BTS at the White House

BTS holding their diplomatic passports in September 2021.

Before BTS, a group of seven musicians from South Korea, even entered the White House press room this morning, a whole community held its breath in nervous, excited anticipation. Since the announcement of the visit of BTS to the White House last week, the online community that supports the musicians has been abuzz with the magnitude of the event. When BTS walked into the press room, along with 310,000 other people watching the livestream, I felt a swell of emotions — the chief among them being pride.

Why would a late 30-something white woman, with a PhD and a professorship at a large research university, be getting emotional over musicians giving a short press briefing at the White House?

Well, I’m so glad you asked.

Since their debut in June 2013, BTS has consistently used their platform for advocacy and activism. In turn, their fandom community, ARMY, has walked in tandem with the band, speaking out against violence and hate, donating to charities, promoting self love, and dismantling a number of social stigmas. BTS and ARMY are loud proponents of creating an open discourse about mental health. All of this is echoed in BTS’s campaigns, actions, and music.

I’ve personally been following the group, and have been a member of ARMY, since I first heard them in 2020. That year was tumultuous for everyone, and I am not an exception. As with many ARMY members, my discovery of BTS coincided with a time in my life when I needed the reminder that I was more than people’s perceptions and stigmas about me; that I was more than my failures. BTS’s music was a solace and reminder that I deserved love and respect.

Being a part of the BTS ARMY community has given me an opportunity to meet many kind, diverse, wonderful people from all over the world. And I decided to use my own voice to show the world the same thing that BTS showed me: we are more than other people’s (mis)perceptions and stigmas of us; we are more than what might feel like failures. We are each of us a light that shines in the darkness and together we are our own galaxy of hope.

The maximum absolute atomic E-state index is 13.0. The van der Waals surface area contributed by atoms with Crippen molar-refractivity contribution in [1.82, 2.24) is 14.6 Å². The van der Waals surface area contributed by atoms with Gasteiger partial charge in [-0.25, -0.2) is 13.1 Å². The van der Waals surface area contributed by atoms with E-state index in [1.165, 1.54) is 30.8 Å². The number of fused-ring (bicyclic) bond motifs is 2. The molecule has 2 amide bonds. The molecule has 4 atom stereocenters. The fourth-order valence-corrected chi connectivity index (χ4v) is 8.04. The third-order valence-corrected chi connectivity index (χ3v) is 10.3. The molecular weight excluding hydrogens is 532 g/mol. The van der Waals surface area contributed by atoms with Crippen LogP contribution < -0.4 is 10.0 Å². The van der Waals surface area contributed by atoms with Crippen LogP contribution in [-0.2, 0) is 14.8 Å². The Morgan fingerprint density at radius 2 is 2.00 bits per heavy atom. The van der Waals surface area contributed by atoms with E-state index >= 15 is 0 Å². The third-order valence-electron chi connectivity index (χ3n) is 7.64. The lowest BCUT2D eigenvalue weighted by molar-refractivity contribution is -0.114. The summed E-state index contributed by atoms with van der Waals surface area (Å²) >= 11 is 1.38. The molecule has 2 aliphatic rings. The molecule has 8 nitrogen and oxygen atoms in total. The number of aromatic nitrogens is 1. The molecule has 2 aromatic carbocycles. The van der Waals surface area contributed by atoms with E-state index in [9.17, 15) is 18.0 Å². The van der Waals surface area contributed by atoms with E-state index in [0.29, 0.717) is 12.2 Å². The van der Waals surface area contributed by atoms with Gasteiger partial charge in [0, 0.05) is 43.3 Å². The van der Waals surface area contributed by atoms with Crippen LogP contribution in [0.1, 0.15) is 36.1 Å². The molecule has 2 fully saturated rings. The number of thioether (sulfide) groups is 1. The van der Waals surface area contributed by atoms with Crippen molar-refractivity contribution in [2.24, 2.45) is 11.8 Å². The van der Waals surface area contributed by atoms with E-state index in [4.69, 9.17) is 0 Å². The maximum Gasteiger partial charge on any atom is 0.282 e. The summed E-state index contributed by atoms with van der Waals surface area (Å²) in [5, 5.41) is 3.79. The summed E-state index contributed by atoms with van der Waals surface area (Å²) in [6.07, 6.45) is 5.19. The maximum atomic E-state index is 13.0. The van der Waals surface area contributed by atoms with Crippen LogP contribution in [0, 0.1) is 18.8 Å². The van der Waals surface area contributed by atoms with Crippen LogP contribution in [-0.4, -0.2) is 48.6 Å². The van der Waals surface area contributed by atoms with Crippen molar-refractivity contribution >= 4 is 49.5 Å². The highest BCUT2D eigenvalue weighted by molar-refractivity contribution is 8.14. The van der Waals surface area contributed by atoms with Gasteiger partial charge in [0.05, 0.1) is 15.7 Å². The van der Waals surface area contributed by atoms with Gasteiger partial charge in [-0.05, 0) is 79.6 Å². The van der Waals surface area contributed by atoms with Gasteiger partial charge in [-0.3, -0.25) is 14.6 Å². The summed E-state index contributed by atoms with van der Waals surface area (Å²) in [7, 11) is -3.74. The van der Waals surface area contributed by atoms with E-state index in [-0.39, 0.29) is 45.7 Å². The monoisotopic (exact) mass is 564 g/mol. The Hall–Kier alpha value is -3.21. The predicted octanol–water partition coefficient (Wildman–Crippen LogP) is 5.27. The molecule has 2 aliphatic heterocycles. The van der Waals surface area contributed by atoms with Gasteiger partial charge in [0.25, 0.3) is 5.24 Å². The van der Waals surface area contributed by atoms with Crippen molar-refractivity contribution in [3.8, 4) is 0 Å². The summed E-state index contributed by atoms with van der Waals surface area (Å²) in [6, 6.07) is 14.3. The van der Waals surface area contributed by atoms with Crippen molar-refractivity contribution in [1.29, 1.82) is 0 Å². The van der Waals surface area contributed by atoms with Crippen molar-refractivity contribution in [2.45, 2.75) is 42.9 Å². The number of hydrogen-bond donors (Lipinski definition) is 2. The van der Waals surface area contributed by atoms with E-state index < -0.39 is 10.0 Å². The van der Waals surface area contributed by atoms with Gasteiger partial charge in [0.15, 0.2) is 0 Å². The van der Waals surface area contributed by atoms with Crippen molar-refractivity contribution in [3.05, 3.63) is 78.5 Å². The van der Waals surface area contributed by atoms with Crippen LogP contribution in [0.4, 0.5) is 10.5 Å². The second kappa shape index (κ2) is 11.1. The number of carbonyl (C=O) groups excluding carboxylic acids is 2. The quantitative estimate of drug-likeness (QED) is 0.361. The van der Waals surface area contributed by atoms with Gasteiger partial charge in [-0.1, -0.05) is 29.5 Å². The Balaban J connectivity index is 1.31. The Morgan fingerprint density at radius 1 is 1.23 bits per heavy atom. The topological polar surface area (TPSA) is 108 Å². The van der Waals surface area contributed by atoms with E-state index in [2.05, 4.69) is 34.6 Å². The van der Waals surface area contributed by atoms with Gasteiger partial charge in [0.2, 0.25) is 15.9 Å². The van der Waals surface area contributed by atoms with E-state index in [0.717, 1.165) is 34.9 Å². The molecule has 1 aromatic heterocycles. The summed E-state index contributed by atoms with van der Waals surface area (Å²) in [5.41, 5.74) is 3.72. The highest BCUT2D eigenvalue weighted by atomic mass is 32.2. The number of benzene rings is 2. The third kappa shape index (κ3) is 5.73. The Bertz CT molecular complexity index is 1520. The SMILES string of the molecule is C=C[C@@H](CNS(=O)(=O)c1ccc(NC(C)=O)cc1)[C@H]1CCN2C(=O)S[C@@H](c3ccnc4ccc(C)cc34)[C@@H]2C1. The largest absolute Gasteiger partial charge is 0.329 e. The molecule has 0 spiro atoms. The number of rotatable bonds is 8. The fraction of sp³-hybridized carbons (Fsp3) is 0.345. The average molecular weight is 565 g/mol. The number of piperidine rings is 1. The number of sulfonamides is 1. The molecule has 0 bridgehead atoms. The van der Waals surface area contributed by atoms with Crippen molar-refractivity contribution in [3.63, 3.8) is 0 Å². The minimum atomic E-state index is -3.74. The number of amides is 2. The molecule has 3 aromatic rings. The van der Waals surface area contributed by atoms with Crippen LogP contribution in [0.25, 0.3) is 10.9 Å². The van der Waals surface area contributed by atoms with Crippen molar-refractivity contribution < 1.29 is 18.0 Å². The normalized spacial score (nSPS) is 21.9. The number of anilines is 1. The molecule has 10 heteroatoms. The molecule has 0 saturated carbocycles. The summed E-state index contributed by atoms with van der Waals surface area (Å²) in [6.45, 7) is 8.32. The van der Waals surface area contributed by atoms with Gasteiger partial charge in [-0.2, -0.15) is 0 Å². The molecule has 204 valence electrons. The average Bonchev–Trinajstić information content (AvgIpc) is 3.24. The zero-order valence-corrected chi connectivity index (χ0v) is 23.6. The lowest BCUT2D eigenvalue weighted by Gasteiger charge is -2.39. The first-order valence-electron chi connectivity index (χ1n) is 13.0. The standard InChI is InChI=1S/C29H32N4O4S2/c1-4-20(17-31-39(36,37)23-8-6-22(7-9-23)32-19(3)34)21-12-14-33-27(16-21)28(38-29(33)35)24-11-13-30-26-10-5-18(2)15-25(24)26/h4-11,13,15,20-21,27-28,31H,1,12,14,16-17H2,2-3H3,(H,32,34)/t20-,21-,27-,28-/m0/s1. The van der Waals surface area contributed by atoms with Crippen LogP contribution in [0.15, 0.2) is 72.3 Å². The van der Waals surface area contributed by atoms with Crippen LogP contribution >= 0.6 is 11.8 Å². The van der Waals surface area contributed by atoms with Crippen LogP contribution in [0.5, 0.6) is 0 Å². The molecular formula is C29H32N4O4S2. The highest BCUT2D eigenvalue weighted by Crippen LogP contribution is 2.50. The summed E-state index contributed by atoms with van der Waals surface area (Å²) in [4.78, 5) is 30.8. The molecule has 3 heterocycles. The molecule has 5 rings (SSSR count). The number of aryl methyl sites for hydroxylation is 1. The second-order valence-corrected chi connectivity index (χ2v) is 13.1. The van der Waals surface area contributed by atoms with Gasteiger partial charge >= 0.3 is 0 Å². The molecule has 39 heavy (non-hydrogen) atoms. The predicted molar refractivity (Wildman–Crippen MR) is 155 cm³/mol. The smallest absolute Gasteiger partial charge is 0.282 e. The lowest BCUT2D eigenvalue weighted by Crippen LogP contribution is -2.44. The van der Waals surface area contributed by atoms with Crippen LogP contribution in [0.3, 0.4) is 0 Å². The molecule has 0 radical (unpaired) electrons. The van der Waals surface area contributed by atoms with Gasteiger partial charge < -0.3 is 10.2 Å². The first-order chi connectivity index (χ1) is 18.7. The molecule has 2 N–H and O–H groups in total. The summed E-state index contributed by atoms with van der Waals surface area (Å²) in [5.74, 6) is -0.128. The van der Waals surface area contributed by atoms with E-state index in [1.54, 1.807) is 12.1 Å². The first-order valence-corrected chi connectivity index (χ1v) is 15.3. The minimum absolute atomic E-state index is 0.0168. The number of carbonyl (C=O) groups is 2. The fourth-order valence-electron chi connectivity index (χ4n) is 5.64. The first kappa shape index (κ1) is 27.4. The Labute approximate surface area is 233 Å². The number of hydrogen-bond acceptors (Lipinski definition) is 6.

BTS speaking, primarily in Korean, at the White House press briefing was an historical moment. There will be some who choose to criticize and those who will want to dismiss “K-pop idols.” There will be the people who have been perpetuating anti-Asian sentiments and violence. It’s true, those people will likely not be swayed by a visit from BTS to the Oval Office. But BTS isn’t here for them.

BTS is here for the rest of us, who have been worn down by years of trauma, exclusion, and violence. We are ready to find new inspiration for continuing to fight to effect change in our communities. We are ready for a beacon of hope in the darkness. And BTS are here for the youth around the globe watching as seven Korean men speak in their native tongue to a majority white press in the White House of the United States. BTS was there for everyone looking for the proof that if we keep working hard, good change will come.

BTS uses their voice to empower, include, and spread love and joy. My heart swells at the thought of how far they’ve come. I’m excited to continue to watch the ripple effect they have on the world as people continue to carry their message forward into their own communities.

You can watch BTS’s portion of the White House Press Brief ft. BTS here:

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